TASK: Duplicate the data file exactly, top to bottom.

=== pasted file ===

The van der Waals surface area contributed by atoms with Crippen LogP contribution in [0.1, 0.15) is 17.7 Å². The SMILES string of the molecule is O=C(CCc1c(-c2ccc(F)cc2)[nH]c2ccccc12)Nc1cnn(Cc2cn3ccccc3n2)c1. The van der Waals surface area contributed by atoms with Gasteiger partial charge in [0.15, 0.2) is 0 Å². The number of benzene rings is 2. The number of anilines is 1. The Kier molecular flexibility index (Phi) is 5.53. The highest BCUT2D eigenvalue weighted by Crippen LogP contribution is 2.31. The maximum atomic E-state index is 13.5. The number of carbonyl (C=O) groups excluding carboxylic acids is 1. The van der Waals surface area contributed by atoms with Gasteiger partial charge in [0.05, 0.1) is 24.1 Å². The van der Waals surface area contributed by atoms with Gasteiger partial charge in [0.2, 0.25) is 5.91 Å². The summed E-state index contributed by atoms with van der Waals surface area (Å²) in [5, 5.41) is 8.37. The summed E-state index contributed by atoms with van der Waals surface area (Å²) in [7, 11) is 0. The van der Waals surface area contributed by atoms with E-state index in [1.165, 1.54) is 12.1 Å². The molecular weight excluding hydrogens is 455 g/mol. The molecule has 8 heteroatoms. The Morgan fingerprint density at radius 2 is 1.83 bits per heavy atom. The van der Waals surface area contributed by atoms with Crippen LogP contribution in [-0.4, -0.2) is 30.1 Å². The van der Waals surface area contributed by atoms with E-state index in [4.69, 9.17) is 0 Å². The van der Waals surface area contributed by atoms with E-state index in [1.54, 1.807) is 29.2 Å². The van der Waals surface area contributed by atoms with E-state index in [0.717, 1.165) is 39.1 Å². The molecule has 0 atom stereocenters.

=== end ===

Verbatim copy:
The van der Waals surface area contributed by atoms with Crippen LogP contribution in [0.1, 0.15) is 17.7 Å². The SMILES string of the molecule is O=C(CCc1c(-c2ccc(F)cc2)[nH]c2ccccc12)Nc1cnn(Cc2cn3ccccc3n2)c1. The van der Waals surface area contributed by atoms with Gasteiger partial charge in [0.15, 0.2) is 0 Å². The number of benzene rings is 2. The number of anilines is 1. The Kier molecular flexibility index (Phi) is 5.53. The highest BCUT2D eigenvalue weighted by Crippen LogP contribution is 2.31. The maximum atomic E-state index is 13.5. The number of carbonyl (C=O) groups excluding carboxylic acids is 1. The van der Waals surface area contributed by atoms with Gasteiger partial charge in [0.05, 0.1) is 24.1 Å². The van der Waals surface area contributed by atoms with Gasteiger partial charge in [0.2, 0.25) is 5.91 Å². The summed E-state index contributed by atoms with van der Waals surface area (Å²) in [5, 5.41) is 8.37. The summed E-state index contributed by atoms with van der Waals surface area (Å²) in [7, 11) is 0. The van der Waals surface area contributed by atoms with E-state index in [1.165, 1.54) is 12.1 Å². The molecular weight excluding hydrogens is 455 g/mol. The molecule has 8 heteroatoms. The Morgan fingerprint density at radius 2 is 1.83 bits per heavy atom. The van der Waals surface area contributed by atoms with Crippen LogP contribution in [-0.4, -0.2) is 30.1 Å². The van der Waals surface area contributed by atoms with E-state index in [4.69, 9.17) is 0 Å². The van der Waals surface area contributed by atoms with E-state index in [1.54, 1.807) is 29.2 Å². The van der Waals surface area contributed by atoms with E-state index in [0.717, 1.165) is 39.1 Å². The molecule has 0 atom stereocenters.